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Chaotic lifestyle at dad's house

(18 Posts)
HoundOfTheBasketballs Sun 16-Oct-16 15:38:46

I think I just need a little reassurance that I'm doing the right thing.
Ex and I share residency for DS, who is 8. Arrangement has been in place since we split two years ago, and generally works well for us.
Ex has DS 3/7 nights a week.
When DS is at home with me he has a stable routine of mealtimes, school, activities, etc. There are rules about things like screen time and going to bed.
At is dad's things have always been more chaotic. He isn't encouraged to be clean when he's with his dad, often he doesn't bath or shower at all when he's with dad. I don't think there is much routine around things like teeth brushing either. His diet at dad's is terrible mixed. Lots of takeaways and food bought in petrol stations. There often aren't fixed meal times. And there don't seem to be fixed bedtimes. He is often late for school when dad drops him off.
His dad's love life is very up and down. Lots of arguments and splitting up/getting back together. Ex has had two periods of homelessness in the last two years and I found out again today he is in trouble with the court for non-payment of fines.
What I want to know is that I'm doing the right thing by facilitating DS relationship with his father? I've always felt that in spite of ex's shortcomings, that it was better to allow him to be a somewhat inadequate presence in DS life rather than an absent father. But now I'm concerned that his continued benign neglect and poor parenting could be doing more harm than good.
Any advice much appreciated.

Afreshstartplease Sun 16-Oct-16 15:46:04

I think I'd be looking at reducing the amount of overnights. 3/7 is a lot when things are so poor. Legal advice needed I think

HoundOfTheBasketballs Sun 16-Oct-16 15:52:14

I wish I could afford legal advice.
When we split, my solicitor at the time advised as close to 50/50 as possible, as not allowing DS to see his dad could cause resentment. I think I might try reducing it down to 2/7 at his dad's.
It's getting ex to agree that will be the problem, he's a total narcissist and couldn't even begin to accept that he's struggling or getting it wrong. sad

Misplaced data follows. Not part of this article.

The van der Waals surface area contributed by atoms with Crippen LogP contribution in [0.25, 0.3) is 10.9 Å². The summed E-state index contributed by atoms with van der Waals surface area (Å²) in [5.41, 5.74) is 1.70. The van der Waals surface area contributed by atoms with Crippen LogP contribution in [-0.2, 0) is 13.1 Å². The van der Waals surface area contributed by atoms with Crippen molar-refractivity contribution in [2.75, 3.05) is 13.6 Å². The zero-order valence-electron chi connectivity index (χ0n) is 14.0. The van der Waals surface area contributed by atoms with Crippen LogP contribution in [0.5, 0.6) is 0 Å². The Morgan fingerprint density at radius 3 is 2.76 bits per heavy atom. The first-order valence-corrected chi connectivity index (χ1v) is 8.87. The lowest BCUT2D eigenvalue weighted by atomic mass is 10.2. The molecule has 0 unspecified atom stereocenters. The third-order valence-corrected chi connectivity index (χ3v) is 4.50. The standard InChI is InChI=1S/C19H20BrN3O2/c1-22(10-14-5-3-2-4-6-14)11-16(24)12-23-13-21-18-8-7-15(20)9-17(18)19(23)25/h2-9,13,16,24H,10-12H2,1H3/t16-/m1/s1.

Afreshstartplease Sun 16-Oct-16 15:53:01

Citizens advice?

HoundOfTheBasketballs Sun 16-Oct-16 15:58:32

Yes, I'll look into that, thanks.
It's so bloody difficult.

Afreshstartplease Sun 16-Oct-16 16:05:34

How does your son feel about it

Livedandlearned Sun 16-Oct-16 16:11:21

OP I couldn't have written this, so I'm watching with interest. Though what I will say is if you are asking the question you probably already know the answer ( not that I follow my own advice )

Could you try to make out you're reducing contact for ex's sake so he doesn't get funny about it.

HoundOfTheBasketballs Sun 16-Oct-16 16:17:27

DS loves his dad. He knows that sometimes he's "not very good at being a grown-up." He says he prefers being with me as I shout less and it's less boring. The problem is, a lot of the time his dad treats him more like a mate than like a son. So while he loves the fact that no one is making him bath every day and he's allowed on his iPad until 9pm at night, he knows in his little head that this isn't quite right and that there should be rules.

And yes, I guess if I'm having to ask the question, deep down I already know what the answer is. Getting it through to the ex will be hard. But I could definitely go down the route that I'm trying to help him out. He's never got any money, so by taking DS back for an extra night I'm saving him cash.

HoundOfTheBasketballs Sun 16-Oct-16 16:18:52

And good luck to you lived.

I thought once I'd got him out of the house, that was the hard part over. Just a whole new set of challenges!

Livedandlearned Sun 16-Oct-16 17:36:50

As mine have got older they have realised that it's not as fun as it used to be, they are tired, hungry and in need of a wash every time they get home. I know they love their dad but they want and need rules and boundaries. The only reason their dad has improved is because he has met a woman who has her own children.

Thank you hound good luck to you too, you are doing the right thing for your son

HoundOfTheBasketballs Sun 16-Oct-16 20:17:25